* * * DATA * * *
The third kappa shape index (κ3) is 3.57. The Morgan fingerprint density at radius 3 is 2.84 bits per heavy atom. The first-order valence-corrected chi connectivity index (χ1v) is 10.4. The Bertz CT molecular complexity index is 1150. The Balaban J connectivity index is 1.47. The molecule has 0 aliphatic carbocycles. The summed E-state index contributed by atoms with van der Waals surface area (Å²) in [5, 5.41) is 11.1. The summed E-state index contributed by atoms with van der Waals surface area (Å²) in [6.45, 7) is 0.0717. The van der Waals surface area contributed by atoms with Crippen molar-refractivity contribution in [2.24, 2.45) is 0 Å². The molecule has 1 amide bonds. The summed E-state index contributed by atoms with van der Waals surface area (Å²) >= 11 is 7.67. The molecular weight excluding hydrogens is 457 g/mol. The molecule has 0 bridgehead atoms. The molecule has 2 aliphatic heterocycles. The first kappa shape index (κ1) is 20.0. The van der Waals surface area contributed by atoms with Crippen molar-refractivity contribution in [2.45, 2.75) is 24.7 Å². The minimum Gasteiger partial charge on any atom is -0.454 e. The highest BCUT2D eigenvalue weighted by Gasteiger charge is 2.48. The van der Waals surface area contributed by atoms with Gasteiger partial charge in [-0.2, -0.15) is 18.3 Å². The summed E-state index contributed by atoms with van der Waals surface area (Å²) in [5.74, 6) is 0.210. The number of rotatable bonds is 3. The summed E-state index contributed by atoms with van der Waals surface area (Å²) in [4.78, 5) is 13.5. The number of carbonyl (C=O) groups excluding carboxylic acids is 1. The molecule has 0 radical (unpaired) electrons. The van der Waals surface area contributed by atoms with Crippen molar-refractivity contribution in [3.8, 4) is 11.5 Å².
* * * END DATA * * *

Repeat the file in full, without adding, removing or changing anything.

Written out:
The third kappa shape index (κ3) is 3.57. The Morgan fingerprint density at radius 3 is 2.84 bits per heavy atom. The first-order valence-corrected chi connectivity index (χ1v) is 10.4. The Bertz CT molecular complexity index is 1150. The Balaban J connectivity index is 1.47. The molecule has 0 aliphatic carbocycles. The summed E-state index contributed by atoms with van der Waals surface area (Å²) in [5, 5.41) is 11.1. The summed E-state index contributed by atoms with van der Waals surface area (Å²) in [6.45, 7) is 0.0717. The van der Waals surface area contributed by atoms with Crippen molar-refractivity contribution in [2.24, 2.45) is 0 Å². The molecule has 1 amide bonds. The summed E-state index contributed by atoms with van der Waals surface area (Å²) >= 11 is 7.67. The molecular weight excluding hydrogens is 457 g/mol. The molecule has 0 bridgehead atoms. The molecule has 2 aliphatic heterocycles. The first kappa shape index (κ1) is 20.0. The van der Waals surface area contributed by atoms with Crippen molar-refractivity contribution in [2.45, 2.75) is 24.7 Å². The minimum Gasteiger partial charge on any atom is -0.454 e. The highest BCUT2D eigenvalue weighted by Gasteiger charge is 2.48. The van der Waals surface area contributed by atoms with Gasteiger partial charge in [-0.2, -0.15) is 18.3 Å². The summed E-state index contributed by atoms with van der Waals surface area (Å²) in [5.74, 6) is 0.210. The number of rotatable bonds is 3. The summed E-state index contributed by atoms with van der Waals surface area (Å²) in [4.78, 5) is 13.5. The number of carbonyl (C=O) groups excluding carboxylic acids is 1. The molecule has 0 radical (unpaired) electrons. The van der Waals surface area contributed by atoms with Crippen molar-refractivity contribution in [3.8, 4) is 11.5 Å².